Kirstie has been greatly inspired by Gunn and the vertiginous sense of beauty he describes, the feeling of being lost, is evident throughout her work. As an artist who claims draughtsmanship is important to her compositions, she is acutely aware of the importance of a horizon line and often chooses to place them low on the picture plane. As the terrain arches forward into the foreground, tricks are played and the viewer is uncertain whether they are near or far from mountain features, whether they are hovering in the clouds or emerging from low lying mist. It is both unsettling and enlivening, shifting the premise on which any image is navigated.
The idea of losing oneself in the presence of an epic, expansive landscape is not new and can be found in artists that Kirstie cites as direct influences, perhaps the most significant being the great Romantic pioneer Caspar David Friedrich. In paintings such as The Monk on the Shore (1808) and The Wanderer above the Sea of Fog (1818), Friedrich defined the genre of landscape painting. Landscape was no longer subservient to the figure, a mere backdrop, but rather the subject of the painting itself. With his paintings of solitary lone individuals, dwarfed by weather and geology, he turned the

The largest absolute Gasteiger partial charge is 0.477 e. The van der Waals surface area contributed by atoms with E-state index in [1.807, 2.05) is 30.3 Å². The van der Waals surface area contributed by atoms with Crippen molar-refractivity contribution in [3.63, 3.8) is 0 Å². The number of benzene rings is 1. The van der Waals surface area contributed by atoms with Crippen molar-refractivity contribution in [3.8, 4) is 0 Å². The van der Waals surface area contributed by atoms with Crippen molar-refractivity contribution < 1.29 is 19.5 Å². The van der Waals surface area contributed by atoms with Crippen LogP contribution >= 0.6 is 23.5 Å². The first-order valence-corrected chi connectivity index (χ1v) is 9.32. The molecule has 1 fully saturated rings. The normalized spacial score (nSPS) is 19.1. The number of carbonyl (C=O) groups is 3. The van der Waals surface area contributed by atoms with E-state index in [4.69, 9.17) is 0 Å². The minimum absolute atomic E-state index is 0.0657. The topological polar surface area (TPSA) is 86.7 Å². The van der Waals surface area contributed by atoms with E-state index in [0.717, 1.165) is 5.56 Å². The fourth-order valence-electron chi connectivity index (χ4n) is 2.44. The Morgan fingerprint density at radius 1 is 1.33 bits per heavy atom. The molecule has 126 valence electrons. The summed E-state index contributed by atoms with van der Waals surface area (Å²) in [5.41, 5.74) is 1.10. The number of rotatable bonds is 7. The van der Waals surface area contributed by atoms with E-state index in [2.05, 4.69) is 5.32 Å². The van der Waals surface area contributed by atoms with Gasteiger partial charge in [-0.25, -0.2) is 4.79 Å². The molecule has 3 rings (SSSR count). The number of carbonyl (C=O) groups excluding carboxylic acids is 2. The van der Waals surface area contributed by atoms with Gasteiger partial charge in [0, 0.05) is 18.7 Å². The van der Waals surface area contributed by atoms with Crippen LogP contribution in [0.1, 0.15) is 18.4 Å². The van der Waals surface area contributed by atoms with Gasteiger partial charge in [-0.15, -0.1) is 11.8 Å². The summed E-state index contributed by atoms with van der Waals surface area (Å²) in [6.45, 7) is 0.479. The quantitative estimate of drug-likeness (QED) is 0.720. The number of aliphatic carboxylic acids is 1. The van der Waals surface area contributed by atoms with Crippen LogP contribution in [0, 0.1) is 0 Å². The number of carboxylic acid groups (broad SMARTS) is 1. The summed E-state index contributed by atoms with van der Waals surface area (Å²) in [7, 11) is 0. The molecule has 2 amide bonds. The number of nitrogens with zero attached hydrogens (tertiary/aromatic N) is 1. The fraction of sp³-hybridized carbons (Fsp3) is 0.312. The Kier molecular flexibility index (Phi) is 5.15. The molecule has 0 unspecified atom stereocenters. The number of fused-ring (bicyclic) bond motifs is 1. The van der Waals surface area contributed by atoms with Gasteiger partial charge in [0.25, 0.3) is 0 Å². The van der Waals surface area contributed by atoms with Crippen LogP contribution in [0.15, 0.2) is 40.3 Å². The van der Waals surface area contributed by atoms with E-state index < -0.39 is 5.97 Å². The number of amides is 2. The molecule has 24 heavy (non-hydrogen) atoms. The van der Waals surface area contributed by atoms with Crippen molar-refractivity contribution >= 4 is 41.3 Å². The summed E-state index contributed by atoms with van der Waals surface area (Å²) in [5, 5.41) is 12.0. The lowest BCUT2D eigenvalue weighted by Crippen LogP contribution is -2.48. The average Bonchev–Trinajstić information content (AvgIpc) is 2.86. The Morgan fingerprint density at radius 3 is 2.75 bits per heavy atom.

external postcard view into a subjective depiction of the thoughts and feelings of the artist. An invitation is extended to the viewer, to see and feel the natural world as the artist does; as isolating, awesome and powerful.
In much the same way Kirstie offers up her subjective, abstracted view of nature. With diffuse brushstrokes and surety of colour – sometimes cool, sometimes vibrant – she captures both the tranquil and the tempestuous, letting herself be guided by her understanding of tone, contrast and spatial relationships. Her work bears an intensity that is as overwhelming as it is true.
It takes stamina and artistic bravery to embark upon this kind of painting journey, to allow yourself to proceed without reference and a definite plan, to respond repeatedly to the demands of your medium and the workings of the self. Produced over long periods of time, her paintings are not snapshots of vistas once visited. Instead the viewer is allowed access to a combined series of moments and a stream of inner self. It takes a certain courage to reveal the self in this way and skill to traverse such vivid terrain